One of the things I love most about singing in a choir is the intensely personal way it allows me to connect with other singers and listeners. It is so intimate because we use our bodies to produce sound and every voice impacts an ensemble’s sound. In Western music, the role of each section is prescribed by (usually) written parts. Because of this, not fitting in to any of the sections is especially painful. What is my place in the choir? What is my role? Getting too wrapped up in an identity can be problematic, and it would be easy for me to ask to be assigned to the tenor section full-time, but that wouldn’t really make a difference if my voice is still somewhere in-between. This kind of not-fitting-in is especially painful because it is connected to my voice, something that has always brought me great joy and pride, and also because I already experience so much alienation and exclusion because I’m genderqueer.
I knew that there would be a lot of uncertainty in my voice change when I decided to begin taking T. I knew that I’d have no way of predicting how low my voice would get. I expected that the transition would include vocal fragility and fatigue. I knew that I could not know for sure, what that would be like, how long the transition would last, or what I might sound like afterwards.
Knowing that the future holds uncertainty did not prepare me to live with it, inside of it, slipping and sliding around it and through it. The doubt feels like a low, rumbling drone. Sometimes it’s louder and sometimes it’s softer. Sometimes, when my life is full, I don’t hear it at all. Sometimes it’s so quiet that I’m not even sure it’s there, but then, before I even hear it, I feel the vibrations in my bones and in my chest, and I know it’s back. Or maybe it never really left? It’s hard to know. Other times it’s so loud that it drowns out everything, it occupies every part of my consciousness, squeezing out other thoughts and ideas and reassurances. My eardrums pound in time with the beat and my ears hurt. My biggest worry is that I’ll forever be stuck in this middle space, between sections, with a fragile voice full of breaks and unable to endure a full rehearsal.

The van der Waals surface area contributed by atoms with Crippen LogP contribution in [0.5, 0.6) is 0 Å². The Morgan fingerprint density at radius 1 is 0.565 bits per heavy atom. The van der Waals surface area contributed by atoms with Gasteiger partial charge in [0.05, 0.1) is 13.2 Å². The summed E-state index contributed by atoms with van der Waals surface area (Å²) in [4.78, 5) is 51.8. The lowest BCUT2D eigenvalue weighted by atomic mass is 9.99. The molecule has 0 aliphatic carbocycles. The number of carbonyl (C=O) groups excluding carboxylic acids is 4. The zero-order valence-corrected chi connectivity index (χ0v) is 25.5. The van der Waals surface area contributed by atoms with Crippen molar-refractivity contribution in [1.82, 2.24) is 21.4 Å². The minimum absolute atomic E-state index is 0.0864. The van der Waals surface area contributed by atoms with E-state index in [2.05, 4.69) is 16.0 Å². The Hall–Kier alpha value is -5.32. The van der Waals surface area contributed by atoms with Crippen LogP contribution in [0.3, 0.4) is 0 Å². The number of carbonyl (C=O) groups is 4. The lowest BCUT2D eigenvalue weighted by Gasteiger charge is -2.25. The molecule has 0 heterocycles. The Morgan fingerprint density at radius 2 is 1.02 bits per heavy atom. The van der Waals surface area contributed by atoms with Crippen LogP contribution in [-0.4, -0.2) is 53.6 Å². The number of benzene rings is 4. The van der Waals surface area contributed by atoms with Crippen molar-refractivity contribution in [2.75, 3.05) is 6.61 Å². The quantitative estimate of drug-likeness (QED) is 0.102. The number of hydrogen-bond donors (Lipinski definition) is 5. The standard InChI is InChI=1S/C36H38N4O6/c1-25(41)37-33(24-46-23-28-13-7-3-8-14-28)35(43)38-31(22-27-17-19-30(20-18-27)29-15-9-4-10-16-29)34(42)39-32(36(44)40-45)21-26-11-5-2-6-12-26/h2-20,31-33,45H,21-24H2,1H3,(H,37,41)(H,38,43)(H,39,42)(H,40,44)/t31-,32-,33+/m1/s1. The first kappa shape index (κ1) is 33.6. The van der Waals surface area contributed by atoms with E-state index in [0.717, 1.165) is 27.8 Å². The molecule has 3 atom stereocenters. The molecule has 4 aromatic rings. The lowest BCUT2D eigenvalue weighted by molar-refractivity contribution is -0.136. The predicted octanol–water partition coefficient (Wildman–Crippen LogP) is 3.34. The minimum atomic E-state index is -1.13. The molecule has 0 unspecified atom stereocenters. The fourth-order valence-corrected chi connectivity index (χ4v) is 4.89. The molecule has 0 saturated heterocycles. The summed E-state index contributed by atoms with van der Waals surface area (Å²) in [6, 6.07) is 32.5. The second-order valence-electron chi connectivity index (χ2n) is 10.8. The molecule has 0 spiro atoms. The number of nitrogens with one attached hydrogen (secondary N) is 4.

But then I pause, breathe, and look around from my spot right in the middle of the choir. From this vantage point, I can see and hear everyone; to my right are all of the sopranos and altos and to my left are all of the tenors and basses. The conductor is right in front of me. While my voice doesn’t fit neatly with the singers on either my right or my left, it allows me to float between them. Maybe I’m both, maybe I’m neither, maybe it depends on the moment. I pull up some recordings and listen to myself pre-T and today. (Check out this post to listen.) Hearing the two so close together brings out both the contrast and the underlying continuity. At this moment in my transition it feels like I have access to the best of many different worlds. I’m just as happy singing the alto line in Palestrina’s Sicut Cervus (ca 1525 – 1594) with glorious resonance and ping as I am learning to blend my head and chest voice in Sorry-Grateful from Steven Sondheim’s Company (1970). I’ve maintained a three octave range. Despite the chaos of different hormones, thickening cords, additional warm-ups, and unstable breaks shifting and rupturing below me, I’m reassured to still feel connected with my voice as I sing through the cracks and try to embrace the fuzzy stuff.
Curious about what my voice sounds like?
Click here to go to a brief presentation that includes examples of my singing voice from different points in the first 15 months of my transition.